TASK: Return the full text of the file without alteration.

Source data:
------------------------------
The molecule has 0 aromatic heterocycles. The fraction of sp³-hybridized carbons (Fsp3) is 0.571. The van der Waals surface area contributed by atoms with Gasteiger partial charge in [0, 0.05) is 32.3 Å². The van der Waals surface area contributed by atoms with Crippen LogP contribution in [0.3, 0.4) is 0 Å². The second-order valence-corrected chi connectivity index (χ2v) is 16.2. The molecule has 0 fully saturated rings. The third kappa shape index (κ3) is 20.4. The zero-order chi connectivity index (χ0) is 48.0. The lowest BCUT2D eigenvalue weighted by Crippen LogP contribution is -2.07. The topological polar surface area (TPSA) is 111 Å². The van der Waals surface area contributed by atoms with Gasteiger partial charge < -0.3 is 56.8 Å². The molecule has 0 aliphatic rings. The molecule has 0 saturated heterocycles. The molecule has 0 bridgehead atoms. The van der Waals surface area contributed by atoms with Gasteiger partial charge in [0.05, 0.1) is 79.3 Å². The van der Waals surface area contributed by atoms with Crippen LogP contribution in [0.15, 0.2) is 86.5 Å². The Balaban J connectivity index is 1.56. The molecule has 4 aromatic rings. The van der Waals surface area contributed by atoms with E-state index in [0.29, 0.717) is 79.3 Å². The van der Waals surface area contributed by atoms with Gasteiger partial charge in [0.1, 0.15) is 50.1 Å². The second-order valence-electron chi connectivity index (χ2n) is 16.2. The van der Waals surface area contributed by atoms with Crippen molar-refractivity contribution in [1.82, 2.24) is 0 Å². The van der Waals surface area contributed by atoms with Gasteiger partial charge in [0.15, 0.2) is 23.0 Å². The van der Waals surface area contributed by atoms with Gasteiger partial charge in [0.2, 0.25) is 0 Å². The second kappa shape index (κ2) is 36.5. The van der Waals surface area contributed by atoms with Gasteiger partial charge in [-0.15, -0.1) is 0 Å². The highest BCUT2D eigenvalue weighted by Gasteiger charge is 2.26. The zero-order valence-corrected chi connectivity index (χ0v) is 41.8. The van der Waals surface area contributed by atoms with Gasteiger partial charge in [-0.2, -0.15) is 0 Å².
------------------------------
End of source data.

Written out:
The molecule has 0 aromatic heterocycles. The fraction of sp³-hybridized carbons (Fsp3) is 0.571. The van der Waals surface area contributed by atoms with Gasteiger partial charge in [0, 0.05) is 32.3 Å². The van der Waals surface area contributed by atoms with Crippen LogP contribution in [0.3, 0.4) is 0 Å². The second-order valence-corrected chi connectivity index (χ2v) is 16.2. The molecule has 0 fully saturated rings. The third kappa shape index (κ3) is 20.4. The zero-order chi connectivity index (χ0) is 48.0. The lowest BCUT2D eigenvalue weighted by Crippen LogP contribution is -2.07. The topological polar surface area (TPSA) is 111 Å². The van der Waals surface area contributed by atoms with Gasteiger partial charge < -0.3 is 56.8 Å². The molecule has 0 aliphatic rings. The molecule has 0 saturated heterocycles. The molecule has 0 bridgehead atoms. The van der Waals surface area contributed by atoms with Gasteiger partial charge in [0.05, 0.1) is 79.3 Å². The van der Waals surface area contributed by atoms with Crippen LogP contribution in [0.15, 0.2) is 86.5 Å². The Balaban J connectivity index is 1.56. The molecule has 4 aromatic rings. The van der Waals surface area contributed by atoms with E-state index in [0.29, 0.717) is 79.3 Å². The van der Waals surface area contributed by atoms with Gasteiger partial charge in [0.1, 0.15) is 50.1 Å². The second-order valence-electron chi connectivity index (χ2n) is 16.2. The van der Waals surface area contributed by atoms with Crippen molar-refractivity contribution in [1.82, 2.24) is 0 Å². The van der Waals surface area contributed by atoms with Gasteiger partial charge in [0.15, 0.2) is 23.0 Å². The van der Waals surface area contributed by atoms with Gasteiger partial charge in [0.2, 0.25) is 0 Å². The second kappa shape index (κ2) is 36.5. The van der Waals surface area contributed by atoms with Gasteiger partial charge in [-0.15, -0.1) is 0 Å². The highest BCUT2D eigenvalue weighted by Gasteiger charge is 2.26. The zero-order valence-corrected chi connectivity index (χ0v) is 41.8. The van der Waals surface area contributed by atoms with Gasteiger partial charge in [-0.2, -0.15) is 0 Å².